Tuesday, February 23, 2010

Postmodernism and Ecclesiastes

My home church, Maranatha Bible Church, is studying world religions in the adult Sunday School.  This past Sunday, I taught the lesson on Unitarian Universalism, basically telling what it is, giving the historical roots, and explaining the beliefs.†  I enjoyed looking at the historical underpinnings yet more so the beliefs since they are quintessentially postmodern—question reality; discover your own existence.  From past experience postmodernism is a large force in modern culture, even affecting evangelicalism.

Part of my research was to find how best to reach those with this mindset with the gospel.  One that surprised me came from a D.Min. dissertation entitled Chasing the Wind: Ecclesiastes as a Resource for Postmodern Proclamation (Brent Isbell, 2002).  The average, pew-warming believer will not read Ecclesiastes in its entirety.  If someone should get to the end, that same person will generally come away from the experience dazed, confused, and even sullen.  This describes how I once reacted.  No more.  I figured that if all Scripture is inspired by God and is profitable that the message and purpose must be elusive rather than nonexistent.  I now count it as one of my favorite books in the Bible, and here it is being touted as a tool for reaching the postmodern mind.  The author's premise is that any of the Wisdom Literature is profitable for the task since wisdom does the following according from Walter Brueggemann's In Man We Trust:
  • Emphasizes life in the real world
  • Affirms the authority of human experience
  • Holds humans responsible for their future
  • Believes in an orderly cosmos
  • Celebrates the human creature
I am not inclined to follow Brueggemann headlong in this.  He is, after all, a postmodernist himself.  But my own interaction with Ecclesiastes caused me to at least consider the usefulness.

A bit more research revealed the following from the New Bible Commentary:
There are three features of Ecclesiastes that are worth mentioning: (i) It makes use of a division of reality into two realms, the heavenly and the earthly, referring to what is ‘under the sun’ or ‘under heaven’ and what is ‘on earth’, e.g. ‘God is in heaven and you are on earth’ (5:2). (ii) It distinguishes between observation and faith. The Teacher says ‘I have seen under the sun … ’ (1:14) but goes on to say ‘but I came to realize … ’ (2:14). When he uses the verb ‘see’ he points to life’s hardships. When he calls to joy it is not in connection with seeing but it is what he believes about God despite what he sees. (iii) It brings us to face the grimness of life and yet constantly urges us to faith and joy.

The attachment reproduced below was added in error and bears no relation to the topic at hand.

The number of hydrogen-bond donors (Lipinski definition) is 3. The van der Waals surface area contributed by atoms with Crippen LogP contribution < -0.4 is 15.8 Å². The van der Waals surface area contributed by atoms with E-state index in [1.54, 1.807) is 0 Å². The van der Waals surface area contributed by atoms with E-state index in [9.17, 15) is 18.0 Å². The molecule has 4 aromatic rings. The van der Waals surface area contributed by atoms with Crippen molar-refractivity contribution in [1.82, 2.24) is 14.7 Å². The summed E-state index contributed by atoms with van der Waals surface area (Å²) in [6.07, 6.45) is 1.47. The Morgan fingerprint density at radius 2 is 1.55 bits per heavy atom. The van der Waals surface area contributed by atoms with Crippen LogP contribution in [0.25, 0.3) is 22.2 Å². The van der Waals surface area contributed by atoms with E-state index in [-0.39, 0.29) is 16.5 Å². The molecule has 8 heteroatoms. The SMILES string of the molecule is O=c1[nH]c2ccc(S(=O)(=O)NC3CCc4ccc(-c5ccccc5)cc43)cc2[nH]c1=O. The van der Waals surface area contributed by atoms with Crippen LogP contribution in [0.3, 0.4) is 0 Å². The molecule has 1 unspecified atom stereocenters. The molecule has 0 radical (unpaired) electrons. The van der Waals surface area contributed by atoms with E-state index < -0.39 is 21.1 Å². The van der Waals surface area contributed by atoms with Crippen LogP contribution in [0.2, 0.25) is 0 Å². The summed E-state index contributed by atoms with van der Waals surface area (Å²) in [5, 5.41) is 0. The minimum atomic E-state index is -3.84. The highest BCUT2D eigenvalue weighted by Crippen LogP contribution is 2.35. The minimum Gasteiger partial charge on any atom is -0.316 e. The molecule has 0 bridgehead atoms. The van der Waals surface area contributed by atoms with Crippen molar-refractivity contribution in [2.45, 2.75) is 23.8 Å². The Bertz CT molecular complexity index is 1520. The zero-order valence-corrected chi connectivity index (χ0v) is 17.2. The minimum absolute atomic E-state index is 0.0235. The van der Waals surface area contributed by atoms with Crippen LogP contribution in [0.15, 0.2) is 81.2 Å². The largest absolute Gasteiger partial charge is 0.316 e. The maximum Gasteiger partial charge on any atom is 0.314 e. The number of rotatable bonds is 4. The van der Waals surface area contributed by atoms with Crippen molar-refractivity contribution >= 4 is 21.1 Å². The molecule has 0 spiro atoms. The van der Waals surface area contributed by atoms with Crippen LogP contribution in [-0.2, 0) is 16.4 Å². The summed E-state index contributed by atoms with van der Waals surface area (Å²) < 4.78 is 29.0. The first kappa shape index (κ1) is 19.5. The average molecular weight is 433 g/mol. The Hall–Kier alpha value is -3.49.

What then is the purpose and abiding message of Ecclesiastes?

It is a reply to the unrelieved pessimism of much ancient thought. Yet at the same time it does not envisage a superficial ‘faith’ which does not take adequate account of the fallenness of the world. It is thus both an evangelistic tract, calling secular people to face the implications of their secularism, and a call to realism, summoning faithful Israelites to take seriously the ‘futility’, the ‘enigma’ of life in this world. It forbids both secularism (living as though the existence of God has no practical usefulness for life in this world) and unrealistic optimism (expecting faith to cancel out life as it really is). Negatively, it warns us that ‘faith’ is always a contrast to ‘sight’ and does not provide us with a short cut fully to understand the ways of God. Positively, it calls us to a life of faith and joy. Summarizing Ecclesiastes, J. S. Wright (Ecclesiastes, The Expositor’s Bible Commentary, vol. 5 [Zondervan, 1992]) used to say ‘God holds the key to all unknown—but he will not give it to you. Since you do not have the key you must trust Him to open the doors’.  (Michael Eaton, New Bible Commentary : 21st Century Edition, D. A. Carson et al, ed.).
It appears this book is useful in evangelism after all.  Secretly hoping this would be the case, it means either I am on to something or have fallen into a hermeneutical trap of my own design.  Hopefully, the former is true.  The discerning people reading this will set me straight if this is too far afield.

Since any one postmodernist is different from the next, there would need to be some discernment of where to begin with sharing God's word.  My plan might be to begin here, then move to the gospel of John to help the person see how the apostle writes with the idea of proving that Jesus is who he claimed to be—Son of God and worthy to be believed, not simply as an add-on to a pantheon of beliefs (prevalent in postmodernism) but as a unique person with exclusive claims and demands.

Notes and PowerPoint slides are available.  The material is more introductory than comprehensive.  Much could have been added.

1 comment:

Glenn E. Chatfield said...

What a coincidence! I am putting together an introductory apologetics course for high schoolers. Yesterday I just finished writing the section on Unitarians. They really have no Christian beliefs at all!

Anyway, when it comes to how to witness to them, I think the "pre-evangelistic" option may be the best; demonstrating the reliability of Scripture to start with, for example. I'll have to consider that Ecclesiastes idea.